How to Assess Condo Investments Using REAL Data


By Ben Myers

I am often asked what is going to happen with home prices…

Such a loaded question!

I don t have a crystal ball, but there are numbers that I typically focus on to get a sense of where resale prices are trending: resale transactions, resale listings, days on market, sales-to-listings ratio, future supply, changes in new home prices, and a few others. However, I had never actually done any statistical modelling to determine which of these specific measures is better at predicting resale price movements. This is why it is important with any investments or selling of company shares that proper market research is conducted in order to work out things like share of preference using something like a share simulator. This makes sure that investments such as property investments do not go wrong as the current market has been analyzed and checked for any issues in stocks or shares.

To tackle this problem, I took data from top market research firm Urbanation Inc. on the condominium apartment market in the Toronto Census Metropolitan Area (CMA) over the past 20 years. I compared a number of different variables each quarter against the annual movement in the resale index price (year-over-year change in the average price per-square-foot in the CMA during that quarter).

The results were actually quite shocking!

The mainstream media tends to make a really big deal when the level of listings go up in the condominium market, but over the past 20 years in the Toronto CMA, there is almost NO correlation between the number of resale condo listings in a quarter and the movement resale condo prices in that quarter, with an r-value of just 0.06. The best way to explain the r-value is that 1 is perfectly correlated and 0 is no correlation.

To put it in layman s terms, the relationship between hot dog sales and hot dog bun sales would have an r-value of close to 1, because when hot dog sales go up, hot dog bun sales tend to go up. The correlation between gold jewelry and paper plates would likely be close to 0, as neither would likely have any influence on the other.

Something can also be negatively correlated: an example of negative correlation would be average temperatures going down and winter jacket sales going up, or crime in a city going up and tourism in that city going down.

The other shocking result was that the r-value of condo completions to resale price changes was just 0.09. Whenever a positive report on resale condominium prices is released, the pessimists come out in droves and mention the oversupply , or excess of condominiums set to be completed from the near record-high 55,000 units being built in the Toronto CMA.

Earlier this year forecasts appeared calling for up to 35,000 of those units to complete in 2014 alone (causing quite an uproar), however, most of the outlets covering the story failed to mention that fewer units have completed than were forecasted at the beginning of the year for more than a decade. The doomsters like to point to this looming supply as a reason to avoid buying a new condominium, that this blitzkrieg of new condos will increase supply in the resale market and depress resale pricing, ultimately costing you money when you want to sell.

What these people fail to mention is any statistics to back up their statements.

What you need to know

In theory, the assertion that more completed condos will result in lower resale prices is a valid argument based on the tenets of supply and demand (assuming these completed unit are actually listed for sale), but the results here show otherwise. When a greater number of units have completed, it had no effect on resale pricing whatsoever in that quarter!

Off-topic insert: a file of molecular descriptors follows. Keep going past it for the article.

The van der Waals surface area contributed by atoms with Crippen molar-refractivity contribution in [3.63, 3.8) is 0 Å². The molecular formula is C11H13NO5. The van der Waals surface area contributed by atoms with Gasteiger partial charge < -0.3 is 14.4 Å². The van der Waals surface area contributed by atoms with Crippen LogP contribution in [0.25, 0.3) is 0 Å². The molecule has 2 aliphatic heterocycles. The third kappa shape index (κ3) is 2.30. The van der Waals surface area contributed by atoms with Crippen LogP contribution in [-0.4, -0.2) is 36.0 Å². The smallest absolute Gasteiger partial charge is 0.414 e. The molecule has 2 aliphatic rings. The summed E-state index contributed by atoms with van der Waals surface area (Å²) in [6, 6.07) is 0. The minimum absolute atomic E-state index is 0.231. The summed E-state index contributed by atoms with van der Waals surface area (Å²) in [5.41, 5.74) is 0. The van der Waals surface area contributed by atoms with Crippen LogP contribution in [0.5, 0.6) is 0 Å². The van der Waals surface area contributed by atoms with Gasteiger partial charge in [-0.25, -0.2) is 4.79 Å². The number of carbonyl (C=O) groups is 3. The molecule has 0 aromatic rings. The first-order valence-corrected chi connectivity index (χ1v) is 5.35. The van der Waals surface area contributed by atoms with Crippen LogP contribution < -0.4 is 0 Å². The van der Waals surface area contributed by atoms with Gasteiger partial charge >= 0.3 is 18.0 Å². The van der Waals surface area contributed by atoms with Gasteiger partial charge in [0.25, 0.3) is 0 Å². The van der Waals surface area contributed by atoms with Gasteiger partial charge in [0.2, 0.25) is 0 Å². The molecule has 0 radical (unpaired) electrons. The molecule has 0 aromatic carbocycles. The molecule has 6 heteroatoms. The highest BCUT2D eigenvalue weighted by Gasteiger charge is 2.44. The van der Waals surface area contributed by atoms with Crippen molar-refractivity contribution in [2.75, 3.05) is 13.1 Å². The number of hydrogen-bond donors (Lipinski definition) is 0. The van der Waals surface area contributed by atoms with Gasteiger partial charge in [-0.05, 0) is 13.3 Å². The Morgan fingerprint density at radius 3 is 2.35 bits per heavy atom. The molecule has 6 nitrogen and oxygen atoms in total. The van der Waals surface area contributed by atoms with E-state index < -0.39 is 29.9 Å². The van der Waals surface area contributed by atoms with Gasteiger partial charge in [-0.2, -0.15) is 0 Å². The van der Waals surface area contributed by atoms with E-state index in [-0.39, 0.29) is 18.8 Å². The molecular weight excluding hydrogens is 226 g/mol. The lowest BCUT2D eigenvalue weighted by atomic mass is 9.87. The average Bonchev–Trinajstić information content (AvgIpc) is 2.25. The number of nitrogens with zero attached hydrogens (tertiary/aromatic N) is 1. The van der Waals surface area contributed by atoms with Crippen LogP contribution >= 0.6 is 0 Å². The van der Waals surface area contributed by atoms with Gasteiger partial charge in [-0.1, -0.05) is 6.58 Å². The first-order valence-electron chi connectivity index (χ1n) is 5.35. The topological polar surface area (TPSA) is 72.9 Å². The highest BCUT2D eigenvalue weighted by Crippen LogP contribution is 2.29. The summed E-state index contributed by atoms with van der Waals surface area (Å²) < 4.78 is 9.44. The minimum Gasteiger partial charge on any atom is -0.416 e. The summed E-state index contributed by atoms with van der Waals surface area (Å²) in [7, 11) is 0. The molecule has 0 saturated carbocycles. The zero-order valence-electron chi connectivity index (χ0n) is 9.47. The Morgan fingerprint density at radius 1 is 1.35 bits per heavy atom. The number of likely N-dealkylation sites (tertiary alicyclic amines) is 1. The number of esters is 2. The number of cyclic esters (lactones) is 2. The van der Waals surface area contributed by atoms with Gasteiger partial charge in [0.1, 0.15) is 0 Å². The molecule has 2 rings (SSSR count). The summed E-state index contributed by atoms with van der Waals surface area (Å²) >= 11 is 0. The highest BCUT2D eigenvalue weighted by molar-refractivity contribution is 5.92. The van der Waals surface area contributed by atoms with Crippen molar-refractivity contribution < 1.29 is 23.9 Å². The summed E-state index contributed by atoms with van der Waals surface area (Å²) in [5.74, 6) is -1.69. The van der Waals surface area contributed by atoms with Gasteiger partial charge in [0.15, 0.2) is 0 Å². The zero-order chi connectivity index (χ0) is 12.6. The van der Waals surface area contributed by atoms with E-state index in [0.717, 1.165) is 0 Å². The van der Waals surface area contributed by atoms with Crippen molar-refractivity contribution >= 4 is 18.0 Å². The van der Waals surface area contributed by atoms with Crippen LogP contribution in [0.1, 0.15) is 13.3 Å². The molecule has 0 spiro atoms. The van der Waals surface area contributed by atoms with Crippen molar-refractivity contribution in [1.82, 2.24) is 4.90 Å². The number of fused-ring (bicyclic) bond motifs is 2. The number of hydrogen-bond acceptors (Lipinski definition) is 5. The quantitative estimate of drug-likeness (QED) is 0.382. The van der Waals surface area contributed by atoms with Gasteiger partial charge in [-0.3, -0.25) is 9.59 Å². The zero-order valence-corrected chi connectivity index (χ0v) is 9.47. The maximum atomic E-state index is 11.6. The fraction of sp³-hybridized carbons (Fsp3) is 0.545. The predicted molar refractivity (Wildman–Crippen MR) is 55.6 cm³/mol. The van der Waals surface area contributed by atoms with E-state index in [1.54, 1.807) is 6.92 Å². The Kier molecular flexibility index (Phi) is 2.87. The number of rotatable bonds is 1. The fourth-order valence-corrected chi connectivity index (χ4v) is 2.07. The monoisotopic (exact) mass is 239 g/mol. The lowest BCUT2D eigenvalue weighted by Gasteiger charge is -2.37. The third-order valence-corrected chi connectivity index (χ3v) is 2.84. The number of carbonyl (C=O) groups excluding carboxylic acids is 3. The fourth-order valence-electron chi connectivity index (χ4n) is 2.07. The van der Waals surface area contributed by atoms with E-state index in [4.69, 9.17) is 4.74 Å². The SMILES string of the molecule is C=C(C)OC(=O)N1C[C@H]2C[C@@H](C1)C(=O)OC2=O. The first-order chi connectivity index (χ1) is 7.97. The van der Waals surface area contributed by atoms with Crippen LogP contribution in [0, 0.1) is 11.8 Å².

A few variables had relatively high r-values, including the sales-to-listings ratio (SLR) at 0.59. It is not about the total number of listings or the total number of resale transactions, but the relationship between the two.

The most obvious highly correlated data to the change in resale pricing was Days on Market, which came in at -0.70. It makes sense that the longer it takes to sell a unit on average, the lower the annual price appreciation would be in that quarter. The longer it takes to sell a unit, the higher the likelihood that the seller will reduce their asking price.

Strangely, the highest correlation was with the Quarter s Supply in the new condominium market at 0.70 (0.003 greater than Days on Market). Not total units unsold in the new condominium market, which has been a focus of real estate bears, but the unsold units divided by the average quarterly sales over the past year. A high number of unsold supply is less of an issue, as long as sales are very strong. Quarter s Supply is better at taking into consideration the fundamental shift towards high-rise condominiums taking place in the Toronto CMA, which now allows for a larger number of unsold units in total, because the market is selling more units per year.

In conclusion, be very weary of the conclusions being made in articles that discuss the resale condominium market. A decline in resale activity, or an increase in listings by themselves does not tell us anything, but the relationship between resale activity and listings (the SLR) tells us everything.

Don t be fooled by folks that WARN you of the impending glut of new condominium apartment units coming (less is likely coming than forecast, and not as many of those units are actually going to be listed for sale as some contend), as a higher number of completions has not translated into lower resale condominium prices over the past 20 years!

Ben Myers is the Senior Vice President, Market Research and Analytics at Fortress Real Developments. You can read more from Ben at or follow him on twitter at @BenMyers29

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